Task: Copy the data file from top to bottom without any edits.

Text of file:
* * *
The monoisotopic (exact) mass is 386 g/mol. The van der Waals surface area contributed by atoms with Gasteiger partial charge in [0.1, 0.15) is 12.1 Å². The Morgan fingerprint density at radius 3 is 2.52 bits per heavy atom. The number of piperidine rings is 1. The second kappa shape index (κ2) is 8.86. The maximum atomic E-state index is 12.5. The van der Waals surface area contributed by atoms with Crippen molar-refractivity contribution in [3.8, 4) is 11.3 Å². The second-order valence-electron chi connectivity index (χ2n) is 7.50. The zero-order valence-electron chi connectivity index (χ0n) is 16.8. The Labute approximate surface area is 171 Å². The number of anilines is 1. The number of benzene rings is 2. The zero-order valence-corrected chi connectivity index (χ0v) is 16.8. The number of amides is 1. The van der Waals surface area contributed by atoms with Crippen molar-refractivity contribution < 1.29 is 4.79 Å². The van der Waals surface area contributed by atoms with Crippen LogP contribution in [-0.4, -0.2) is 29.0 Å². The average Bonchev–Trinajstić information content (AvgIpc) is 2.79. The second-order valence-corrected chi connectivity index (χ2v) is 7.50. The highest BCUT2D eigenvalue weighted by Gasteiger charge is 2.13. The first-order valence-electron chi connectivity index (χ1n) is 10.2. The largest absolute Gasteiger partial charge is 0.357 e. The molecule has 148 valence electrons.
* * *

The monoisotopic (exact) mass is 386 g/mol. The van der Waals surface area contributed by atoms with Gasteiger partial charge in [0.1, 0.15) is 12.1 Å². The Morgan fingerprint density at radius 3 is 2.52 bits per heavy atom. The number of piperidine rings is 1. The second kappa shape index (κ2) is 8.86. The maximum atomic E-state index is 12.5. The van der Waals surface area contributed by atoms with Crippen molar-refractivity contribution in [3.8, 4) is 11.3 Å². The second-order valence-electron chi connectivity index (χ2n) is 7.50. The zero-order valence-electron chi connectivity index (χ0n) is 16.8. The Labute approximate surface area is 171 Å². The number of anilines is 1. The number of benzene rings is 2. The zero-order valence-corrected chi connectivity index (χ0v) is 16.8. The number of amides is 1. The van der Waals surface area contributed by atoms with Crippen molar-refractivity contribution < 1.29 is 4.79 Å². The van der Waals surface area contributed by atoms with Crippen LogP contribution in [-0.4, -0.2) is 29.0 Å². The average Bonchev–Trinajstić information content (AvgIpc) is 2.79. The second-order valence-corrected chi connectivity index (χ2v) is 7.50. The highest BCUT2D eigenvalue weighted by Gasteiger charge is 2.13. The first-order valence-electron chi connectivity index (χ1n) is 10.2. The largest absolute Gasteiger partial charge is 0.357 e. The molecule has 148 valence electrons.